News and Opinion
The Center for Japanese Studies at the University of Michigan, the publisher of a couple of my books, has started up a brand new website that makes it a lot easier to learn about and order their publications. Their previous site did not allow for online ordering, which meant you either had to go through Amazon (in a system that didn't always work) or order by mail.
My book on Page of Madness was published by the CJS, and so was the Research Guide to Japanese Film Studies that I co-wrote with Markus Nornes. I also have an article in Television, Japan, and Globalization. But the press has also put out a number of other important works on Japanese film, such as Tom Lamarre's study of Tanizaki and film and Yoshida Kiju's Ozu's Anti-Cinema.
I am of course eager to enter the Pet of the Month contest.
A great postwar actor, Kobayashi Keiju, has passed away. He died of heart failure on September 16 at the age of 86.
Kobayashi is most famous for helping define the image of the postwar salaryman in the famous "Company President (Shacho)" series at Toho. If Morishige Hisaya was the not incompetent president who sometimes seemed more concerned with flirting with women than running the company, Kobayashi was the one protecting the president and keeping the company together, even if he too had his human foibles (preferring to sleep late if he could, etc.).
But what most impressed me about Kobayashi was that despite playing the same character for the over 30 films in the series, he explored a wide variety of roles in other films and on TV, many of which were quite complex and powerful. His critically most successful role, for instance, was in Okamoto Kihachi's Eburi Man-shi no yugana seikatsu (1963), where his role as a man cynically critical of corporate Japan won him numerous acting awards. He also won the best actor award at the Mainichi Concours in 1958 for playing the itinerant painter, Yamashita Kiyoshi, in Hadaka no taisho, and the Kinema Junpo best actor award in 1960 for Kuroi gashu (both films were directed by Horikawa Hiromichi). He had an impressive ability to play the "everyman" (notice the pun in the title of the Okamoto film) while revealing the cracks underneath.
The great comedian and musician, Tani Kei, passed away on September 11 at the age of 78. He fell down the stairs in his home, hit his head, and died of a cerebral contusion.
I, like most older fans of Japanese cinema, grew up seeing the films that were available on film in the United States at the time. These were the classics of Kurosawa, Ozu and Mizoguchi, or the New Wave films of Oshima or Imamura. But there were few comedies. Comedies seemingly did not fit the image of Japan or its cinema that gatekeepers such as critics or film festivals used to single out works to introduce abroad. This also tied into the horribly false stereotype at the time that the Japanese are not a humorous people.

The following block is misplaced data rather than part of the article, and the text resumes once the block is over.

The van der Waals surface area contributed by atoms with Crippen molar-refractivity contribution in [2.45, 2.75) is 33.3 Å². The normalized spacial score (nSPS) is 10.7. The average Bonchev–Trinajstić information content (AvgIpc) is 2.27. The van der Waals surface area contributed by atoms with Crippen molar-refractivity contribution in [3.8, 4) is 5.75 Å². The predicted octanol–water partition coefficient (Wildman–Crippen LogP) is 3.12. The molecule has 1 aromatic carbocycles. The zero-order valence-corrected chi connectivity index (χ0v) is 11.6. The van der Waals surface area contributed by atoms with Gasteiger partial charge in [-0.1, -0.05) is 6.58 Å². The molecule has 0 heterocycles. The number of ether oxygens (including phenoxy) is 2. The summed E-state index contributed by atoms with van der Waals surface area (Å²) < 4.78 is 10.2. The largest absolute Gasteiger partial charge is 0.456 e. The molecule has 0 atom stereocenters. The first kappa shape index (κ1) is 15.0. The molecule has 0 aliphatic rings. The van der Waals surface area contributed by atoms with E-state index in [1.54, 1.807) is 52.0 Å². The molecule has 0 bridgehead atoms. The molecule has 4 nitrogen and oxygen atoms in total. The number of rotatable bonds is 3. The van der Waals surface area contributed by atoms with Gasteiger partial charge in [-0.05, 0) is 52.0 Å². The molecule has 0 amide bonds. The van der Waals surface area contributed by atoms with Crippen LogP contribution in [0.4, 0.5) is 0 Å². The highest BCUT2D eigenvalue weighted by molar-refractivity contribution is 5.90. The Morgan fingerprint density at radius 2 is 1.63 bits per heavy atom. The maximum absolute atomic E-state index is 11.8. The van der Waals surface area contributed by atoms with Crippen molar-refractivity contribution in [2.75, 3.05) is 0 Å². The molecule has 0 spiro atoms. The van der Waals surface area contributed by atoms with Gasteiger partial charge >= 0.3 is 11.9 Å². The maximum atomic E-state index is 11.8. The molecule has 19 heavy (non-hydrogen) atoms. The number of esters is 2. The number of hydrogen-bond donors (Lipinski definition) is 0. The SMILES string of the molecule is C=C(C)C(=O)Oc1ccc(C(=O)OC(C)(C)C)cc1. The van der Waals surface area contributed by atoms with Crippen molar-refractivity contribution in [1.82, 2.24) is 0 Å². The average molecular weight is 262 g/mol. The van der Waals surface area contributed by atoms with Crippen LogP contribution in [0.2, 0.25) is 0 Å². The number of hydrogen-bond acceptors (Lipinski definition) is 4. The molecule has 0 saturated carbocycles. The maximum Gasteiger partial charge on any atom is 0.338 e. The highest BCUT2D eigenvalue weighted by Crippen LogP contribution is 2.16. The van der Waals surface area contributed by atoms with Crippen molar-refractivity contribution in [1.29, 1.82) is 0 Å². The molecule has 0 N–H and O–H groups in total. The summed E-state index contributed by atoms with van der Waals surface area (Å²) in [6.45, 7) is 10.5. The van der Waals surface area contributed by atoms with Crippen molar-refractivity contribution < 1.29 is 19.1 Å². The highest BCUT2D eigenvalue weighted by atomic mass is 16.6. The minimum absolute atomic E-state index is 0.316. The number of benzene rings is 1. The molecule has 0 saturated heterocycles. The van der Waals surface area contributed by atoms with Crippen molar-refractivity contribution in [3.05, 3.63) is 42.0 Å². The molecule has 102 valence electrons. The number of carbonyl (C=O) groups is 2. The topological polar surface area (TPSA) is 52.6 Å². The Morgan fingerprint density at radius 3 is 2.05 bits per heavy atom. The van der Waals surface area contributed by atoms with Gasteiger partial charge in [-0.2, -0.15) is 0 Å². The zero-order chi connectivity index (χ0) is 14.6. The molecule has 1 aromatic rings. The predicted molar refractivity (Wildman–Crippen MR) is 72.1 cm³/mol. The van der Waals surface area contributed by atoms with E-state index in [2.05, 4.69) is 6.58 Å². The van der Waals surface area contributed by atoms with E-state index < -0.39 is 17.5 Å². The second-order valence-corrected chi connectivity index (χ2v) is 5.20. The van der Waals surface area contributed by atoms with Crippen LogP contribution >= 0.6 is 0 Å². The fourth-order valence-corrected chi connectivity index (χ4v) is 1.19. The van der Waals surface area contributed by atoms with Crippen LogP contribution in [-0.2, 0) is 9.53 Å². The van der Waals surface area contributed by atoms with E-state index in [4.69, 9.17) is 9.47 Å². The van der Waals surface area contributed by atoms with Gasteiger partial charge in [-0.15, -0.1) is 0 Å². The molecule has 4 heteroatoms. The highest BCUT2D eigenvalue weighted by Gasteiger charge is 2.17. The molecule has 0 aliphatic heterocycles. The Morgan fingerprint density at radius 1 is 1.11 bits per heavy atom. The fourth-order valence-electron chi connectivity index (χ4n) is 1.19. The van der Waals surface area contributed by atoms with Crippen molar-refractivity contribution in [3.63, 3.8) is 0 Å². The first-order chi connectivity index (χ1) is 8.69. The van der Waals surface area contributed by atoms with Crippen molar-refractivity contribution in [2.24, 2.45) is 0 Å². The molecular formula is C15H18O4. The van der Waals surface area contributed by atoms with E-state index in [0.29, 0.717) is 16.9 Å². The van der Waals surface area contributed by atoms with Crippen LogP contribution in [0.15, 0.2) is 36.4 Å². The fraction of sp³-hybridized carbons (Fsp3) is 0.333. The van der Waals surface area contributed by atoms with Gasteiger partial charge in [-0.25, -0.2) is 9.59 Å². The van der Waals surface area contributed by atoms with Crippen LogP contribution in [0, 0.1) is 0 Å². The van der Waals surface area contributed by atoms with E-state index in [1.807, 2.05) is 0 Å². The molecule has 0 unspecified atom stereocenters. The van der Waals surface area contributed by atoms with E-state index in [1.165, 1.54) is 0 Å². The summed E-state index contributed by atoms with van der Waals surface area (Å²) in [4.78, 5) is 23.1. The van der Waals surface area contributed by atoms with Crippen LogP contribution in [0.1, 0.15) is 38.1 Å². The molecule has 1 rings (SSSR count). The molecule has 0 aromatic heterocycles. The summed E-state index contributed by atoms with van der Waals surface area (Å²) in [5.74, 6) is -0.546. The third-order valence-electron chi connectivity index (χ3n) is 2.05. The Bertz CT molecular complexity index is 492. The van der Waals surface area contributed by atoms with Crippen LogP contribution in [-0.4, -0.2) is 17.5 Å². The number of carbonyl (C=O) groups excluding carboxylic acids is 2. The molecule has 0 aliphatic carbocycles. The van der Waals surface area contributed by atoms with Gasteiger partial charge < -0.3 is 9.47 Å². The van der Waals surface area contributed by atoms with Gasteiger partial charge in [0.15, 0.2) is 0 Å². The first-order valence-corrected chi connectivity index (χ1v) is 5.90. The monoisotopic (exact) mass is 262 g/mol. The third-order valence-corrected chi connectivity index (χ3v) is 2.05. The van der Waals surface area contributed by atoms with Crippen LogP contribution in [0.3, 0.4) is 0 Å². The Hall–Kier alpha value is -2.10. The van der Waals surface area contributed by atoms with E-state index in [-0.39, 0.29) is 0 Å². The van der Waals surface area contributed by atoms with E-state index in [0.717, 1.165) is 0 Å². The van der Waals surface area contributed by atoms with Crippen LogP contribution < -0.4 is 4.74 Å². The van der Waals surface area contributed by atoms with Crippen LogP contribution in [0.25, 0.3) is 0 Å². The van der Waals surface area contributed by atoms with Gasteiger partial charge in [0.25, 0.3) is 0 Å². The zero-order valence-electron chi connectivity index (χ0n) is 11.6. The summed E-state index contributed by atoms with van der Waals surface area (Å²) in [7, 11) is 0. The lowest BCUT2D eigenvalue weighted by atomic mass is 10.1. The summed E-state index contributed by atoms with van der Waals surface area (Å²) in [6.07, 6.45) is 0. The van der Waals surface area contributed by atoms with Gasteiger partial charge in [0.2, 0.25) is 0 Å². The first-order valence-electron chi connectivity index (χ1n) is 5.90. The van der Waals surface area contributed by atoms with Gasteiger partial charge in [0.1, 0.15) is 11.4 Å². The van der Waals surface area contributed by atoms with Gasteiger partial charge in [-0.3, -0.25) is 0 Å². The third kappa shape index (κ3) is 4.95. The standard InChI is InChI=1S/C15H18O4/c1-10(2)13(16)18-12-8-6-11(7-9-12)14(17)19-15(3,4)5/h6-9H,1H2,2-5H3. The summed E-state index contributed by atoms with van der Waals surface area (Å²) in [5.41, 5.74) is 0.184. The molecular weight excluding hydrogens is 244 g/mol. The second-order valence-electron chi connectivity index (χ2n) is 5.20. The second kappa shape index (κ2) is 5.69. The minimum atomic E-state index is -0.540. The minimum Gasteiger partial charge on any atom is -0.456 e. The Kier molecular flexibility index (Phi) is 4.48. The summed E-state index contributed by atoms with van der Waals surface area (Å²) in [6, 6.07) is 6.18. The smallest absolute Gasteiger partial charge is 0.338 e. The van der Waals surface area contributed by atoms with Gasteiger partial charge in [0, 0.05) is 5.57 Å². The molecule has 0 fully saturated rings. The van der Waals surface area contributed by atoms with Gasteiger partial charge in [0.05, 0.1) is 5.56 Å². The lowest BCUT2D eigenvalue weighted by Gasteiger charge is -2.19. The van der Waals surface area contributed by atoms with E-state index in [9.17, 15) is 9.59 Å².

So one of my revelations when I finally went to Japan was the wonderfully rich - and of course hilarious - history of Japanese film comedy. One of the first comedy series I watched was the "Musekinin" (Irresponsible) series featuring the Crazy Cats. The Crazy Cats were a comedy jazz band led by Hana Hajime and featuring Ueki Hitoshi. Their films, produced at Toho, were usually salaryman comedies in which Ueki played a charming, slick, cunning, irresponsible, but still lovable salaryman who uses every trick to advance in the company. Hana usually played a flustered company director, and the other Crazy Cats (Inuzuka Hiroshi, Sakurai Senri, Yasuda Shin, and Ishibashi Eetaro) played various small salaryman roles. But Tani Kei was always there in a crucial part. If Ueki was the fantasy figure, the one you wished you were like, and Hana was the big, blustering, incompetent fool whom you sometimes end up being, Tani, with his roundish face and small figure, was down-to-earth, somewhat slow and silly, blinking his eyes when things were going by too fast - the one you felt most comfortable with. He was always one of my favorites.
Please forgive the lack of posts. The move back to the United States, the beginning of the academic year, new duties as Director of Undergraduate Studies for Film Studies at Yale, a new course in Japanese popular culture, and articles and other things to write - all of that has kept my nose to the grindstone.
But it was nice to receive in the mail the other day the third volume of the Nihon eiga wa ikite iru 『日本映画は生きている』 series that I talked about earlier. This one is numbered volume two and is entitled Eigashi o yominaosu. I have a piece in it.
Here are the particulars:
Editors: Kurosawa Kiyoshi, Yomota Inuhiko, Yoshimi Shun'ya, Lee Bong-U
Cooperating Editors: Ishizaka Kenji, Ueno Toshiya, Kato Mikiro, Komatsu Hiroshi, Aaron Gerow
Volume 2: Eigashi o yominaosu『映画史を読み直す』. The volume focusing on Japanese film history supervised by Komatsu Hiroshi. Contributors include Okada Hidenori (of the Film Center and Caro Diario fame), Kato Mikiro, Roland Domenig, Ogawa Sawako, Ogawa Junko, Nagato Yohei, my student Yamamoto Naoki, and myself. There are also interviews with the benshi Sawato Midori and the film historian and bibliographer Makino Mamoru (the subject of our festschrift). My essay, which was again translated by Tsunoda Takuya, a Yale grad student in Japanese film, is entitled "Benshi ni tsuite," and is largely a summary of my arguments about the benshi contained in Visions of Japanese Modernity.